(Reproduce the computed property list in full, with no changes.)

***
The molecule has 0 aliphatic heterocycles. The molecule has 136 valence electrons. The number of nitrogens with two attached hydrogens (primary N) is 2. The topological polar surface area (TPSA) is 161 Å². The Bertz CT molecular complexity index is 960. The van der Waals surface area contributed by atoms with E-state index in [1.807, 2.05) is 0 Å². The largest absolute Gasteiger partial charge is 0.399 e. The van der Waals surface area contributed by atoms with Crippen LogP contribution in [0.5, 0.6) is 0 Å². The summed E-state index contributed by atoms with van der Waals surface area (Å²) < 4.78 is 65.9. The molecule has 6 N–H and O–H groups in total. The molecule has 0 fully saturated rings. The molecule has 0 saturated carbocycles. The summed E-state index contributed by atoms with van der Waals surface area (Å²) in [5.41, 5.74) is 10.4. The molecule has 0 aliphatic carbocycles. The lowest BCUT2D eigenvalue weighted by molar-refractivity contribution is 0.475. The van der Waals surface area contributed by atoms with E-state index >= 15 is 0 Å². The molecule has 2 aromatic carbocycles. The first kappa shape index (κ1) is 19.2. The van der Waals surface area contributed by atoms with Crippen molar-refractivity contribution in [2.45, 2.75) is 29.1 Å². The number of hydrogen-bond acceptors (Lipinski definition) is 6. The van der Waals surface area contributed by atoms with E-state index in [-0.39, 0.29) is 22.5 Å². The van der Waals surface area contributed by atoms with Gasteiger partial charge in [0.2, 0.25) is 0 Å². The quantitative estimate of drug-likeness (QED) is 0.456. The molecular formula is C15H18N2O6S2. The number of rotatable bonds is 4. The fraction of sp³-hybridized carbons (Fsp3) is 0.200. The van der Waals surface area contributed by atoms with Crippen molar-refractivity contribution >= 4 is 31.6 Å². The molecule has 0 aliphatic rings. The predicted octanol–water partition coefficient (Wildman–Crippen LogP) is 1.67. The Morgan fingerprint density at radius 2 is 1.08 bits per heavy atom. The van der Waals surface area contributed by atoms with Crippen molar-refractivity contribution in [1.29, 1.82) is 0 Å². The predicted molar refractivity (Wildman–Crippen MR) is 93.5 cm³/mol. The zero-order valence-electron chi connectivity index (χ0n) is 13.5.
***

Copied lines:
The molecule has 0 aliphatic heterocycles. The molecule has 136 valence electrons. The number of nitrogens with two attached hydrogens (primary N) is 2. The topological polar surface area (TPSA) is 161 Å². The Bertz CT molecular complexity index is 960. The van der Waals surface area contributed by atoms with E-state index in [1.807, 2.05) is 0 Å². The largest absolute Gasteiger partial charge is 0.399 e. The van der Waals surface area contributed by atoms with Crippen LogP contribution in [0.5, 0.6) is 0 Å². The summed E-state index contributed by atoms with van der Waals surface area (Å²) < 4.78 is 65.9. The molecule has 6 N–H and O–H groups in total. The molecule has 0 fully saturated rings. The molecule has 0 saturated carbocycles. The summed E-state index contributed by atoms with van der Waals surface area (Å²) in [5.41, 5.74) is 10.4. The molecule has 0 aliphatic carbocycles. The lowest BCUT2D eigenvalue weighted by molar-refractivity contribution is 0.475. The van der Waals surface area contributed by atoms with E-state index >= 15 is 0 Å². The molecule has 2 aromatic carbocycles. The first kappa shape index (κ1) is 19.2. The van der Waals surface area contributed by atoms with Crippen molar-refractivity contribution in [2.45, 2.75) is 29.1 Å². The number of hydrogen-bond acceptors (Lipinski definition) is 6. The van der Waals surface area contributed by atoms with E-state index in [-0.39, 0.29) is 22.5 Å². The van der Waals surface area contributed by atoms with Gasteiger partial charge in [0.2, 0.25) is 0 Å². The quantitative estimate of drug-likeness (QED) is 0.456. The molecular formula is C15H18N2O6S2. The number of rotatable bonds is 4. The fraction of sp³-hybridized carbons (Fsp3) is 0.200. The van der Waals surface area contributed by atoms with Crippen molar-refractivity contribution >= 4 is 31.6 Å². The molecule has 0 aliphatic rings. The predicted octanol–water partition coefficient (Wildman–Crippen LogP) is 1.67. The Morgan fingerprint density at radius 2 is 1.08 bits per heavy atom. The van der Waals surface area contributed by atoms with Crippen molar-refractivity contribution in [1.29, 1.82) is 0 Å². The predicted molar refractivity (Wildman–Crippen MR) is 93.5 cm³/mol. The zero-order valence-electron chi connectivity index (χ0n) is 13.5.